3. Tell me about a time when you had to quickly adjust to a department or team change. What was the situation? What did you do? What was the outcome?
  4. Tell me about a specific risk you took in a previous position. Why did you consider it a risk? What was the outcome?
  5. Tell me about a time at work when you discovered an opportunity to improve a process, procedure, system or policy. How did you go about presenting it to management? What were the results?
  6. Give me an example of a time when you helped another member of the staff to accept a change and make the necessary adjustments to move forward. What happened?
  7. Tell me about a major change initiative you have led. How did you manage the process of change? How did you manage the people involved in or affected by the change?
  8. Tell me about a time when you made a recommendation to management about something you felt needed to be changed. What was the issue? What was your recommendation and why? What was the outcome?
  9. Give me an example of a way you found to make your job easier, more interesting or more productive. What was the situation? What did you do? What was the outcome?

Time management

  1. How did you feel about your workload in your last job? Why?
  2. What methods do you use to carry through on assignments to ensure their timely completion? Please give me a specific example.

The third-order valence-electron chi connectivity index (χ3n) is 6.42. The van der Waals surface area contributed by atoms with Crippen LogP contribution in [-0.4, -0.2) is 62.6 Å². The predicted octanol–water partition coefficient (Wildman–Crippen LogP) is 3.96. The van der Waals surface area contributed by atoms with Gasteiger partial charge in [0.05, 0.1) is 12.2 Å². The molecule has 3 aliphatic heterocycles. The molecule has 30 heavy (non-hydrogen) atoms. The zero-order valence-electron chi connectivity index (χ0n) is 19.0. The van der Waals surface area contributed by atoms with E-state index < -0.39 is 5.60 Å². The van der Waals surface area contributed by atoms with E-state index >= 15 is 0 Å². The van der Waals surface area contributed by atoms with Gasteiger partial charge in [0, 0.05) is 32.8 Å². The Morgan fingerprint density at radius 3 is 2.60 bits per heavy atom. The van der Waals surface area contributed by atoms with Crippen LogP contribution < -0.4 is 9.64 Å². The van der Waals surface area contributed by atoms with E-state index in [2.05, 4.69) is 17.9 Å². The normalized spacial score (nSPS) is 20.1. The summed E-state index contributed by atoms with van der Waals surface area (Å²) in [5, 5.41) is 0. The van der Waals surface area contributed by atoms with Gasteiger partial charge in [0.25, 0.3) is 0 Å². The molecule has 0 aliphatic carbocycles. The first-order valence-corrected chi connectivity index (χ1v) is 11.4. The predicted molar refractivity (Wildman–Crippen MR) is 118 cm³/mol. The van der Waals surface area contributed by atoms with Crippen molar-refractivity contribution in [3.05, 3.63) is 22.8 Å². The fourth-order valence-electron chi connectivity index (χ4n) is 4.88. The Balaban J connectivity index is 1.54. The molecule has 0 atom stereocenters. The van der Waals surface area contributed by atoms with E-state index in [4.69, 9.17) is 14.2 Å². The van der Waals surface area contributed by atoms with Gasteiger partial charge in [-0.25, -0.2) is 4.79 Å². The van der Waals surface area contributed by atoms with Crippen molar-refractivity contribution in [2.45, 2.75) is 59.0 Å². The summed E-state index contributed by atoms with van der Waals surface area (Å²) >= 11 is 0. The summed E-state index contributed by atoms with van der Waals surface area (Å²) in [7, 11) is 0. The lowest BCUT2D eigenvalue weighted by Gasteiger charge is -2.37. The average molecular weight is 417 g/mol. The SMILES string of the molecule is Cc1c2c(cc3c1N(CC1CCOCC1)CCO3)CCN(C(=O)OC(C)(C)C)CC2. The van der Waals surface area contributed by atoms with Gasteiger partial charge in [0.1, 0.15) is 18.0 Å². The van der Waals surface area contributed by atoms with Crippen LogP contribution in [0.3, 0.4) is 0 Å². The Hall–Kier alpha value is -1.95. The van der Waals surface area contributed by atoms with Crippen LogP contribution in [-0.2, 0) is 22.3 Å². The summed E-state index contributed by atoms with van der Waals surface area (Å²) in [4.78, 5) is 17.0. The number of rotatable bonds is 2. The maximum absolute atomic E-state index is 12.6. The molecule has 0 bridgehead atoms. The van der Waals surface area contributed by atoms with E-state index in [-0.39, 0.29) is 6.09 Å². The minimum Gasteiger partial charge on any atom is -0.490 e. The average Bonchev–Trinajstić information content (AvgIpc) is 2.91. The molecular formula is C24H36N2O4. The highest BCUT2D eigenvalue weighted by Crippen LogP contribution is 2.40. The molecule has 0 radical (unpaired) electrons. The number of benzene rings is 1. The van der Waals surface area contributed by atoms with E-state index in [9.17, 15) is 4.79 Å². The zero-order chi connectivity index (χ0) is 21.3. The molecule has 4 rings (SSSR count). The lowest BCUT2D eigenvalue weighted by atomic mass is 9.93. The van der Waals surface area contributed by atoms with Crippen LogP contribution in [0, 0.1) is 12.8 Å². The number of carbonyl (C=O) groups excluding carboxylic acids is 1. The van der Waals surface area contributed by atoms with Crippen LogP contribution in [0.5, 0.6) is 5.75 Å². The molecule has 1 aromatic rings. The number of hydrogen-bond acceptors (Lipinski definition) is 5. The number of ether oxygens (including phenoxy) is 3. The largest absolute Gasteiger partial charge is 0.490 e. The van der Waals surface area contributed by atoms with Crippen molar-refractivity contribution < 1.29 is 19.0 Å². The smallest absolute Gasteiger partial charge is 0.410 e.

3. Tell me about a time when you had to prioritize your work requirements in order to complete them all effectively.
  4. Explain how you manage your time to effectively accomplish goals and meet deadlines.
  5. Tell me about a time when you had to change your work schedule or work extended hours to complete a goal.
  6. Tell me about a time when you were under pressure to complete a project that had a tight deadline. What were the specific steps you took to ensure that you met this deadline?
  7. Tell me about a time when you had to manage multiple responsibilities at the same time.
  8. Describe for me how you go about prioritizing your work on a typical day.

Project management

  1. Tell me about a cross-functional task force, project, committee or team that you led. How did you understand and balance the varying needs of each of the functions? (Was the team successful in achieving its objectives?)
  2. Give me an example of an initiative or project in which you didn’t have direct authority over the decision-making process, and you had to use your project management skills to get it accomplished. What was the situation? What did you do? What was the outcome?
  3. Tell me about a time when you led a team, project or other group effort. What was the situation? What did you do? What were the outcomes?

Learning orientation

  1. How would you describe your learning style?
  2. What do you do to ensure that you continue to learn and improve in your job and beyond?
  3. What steps do you take to promote learning in others?

Check out the entire Community Cat Programs Handbook:

Administration

Operations


[1] This topic is addressed in the book The Power of Joy in Giving to Animals.

[2] Programs run by Best Friends have ranged from one FTE (full-time equivalent) to three FTE employees overseeing the TNR of 2,000–5,000 cats per year.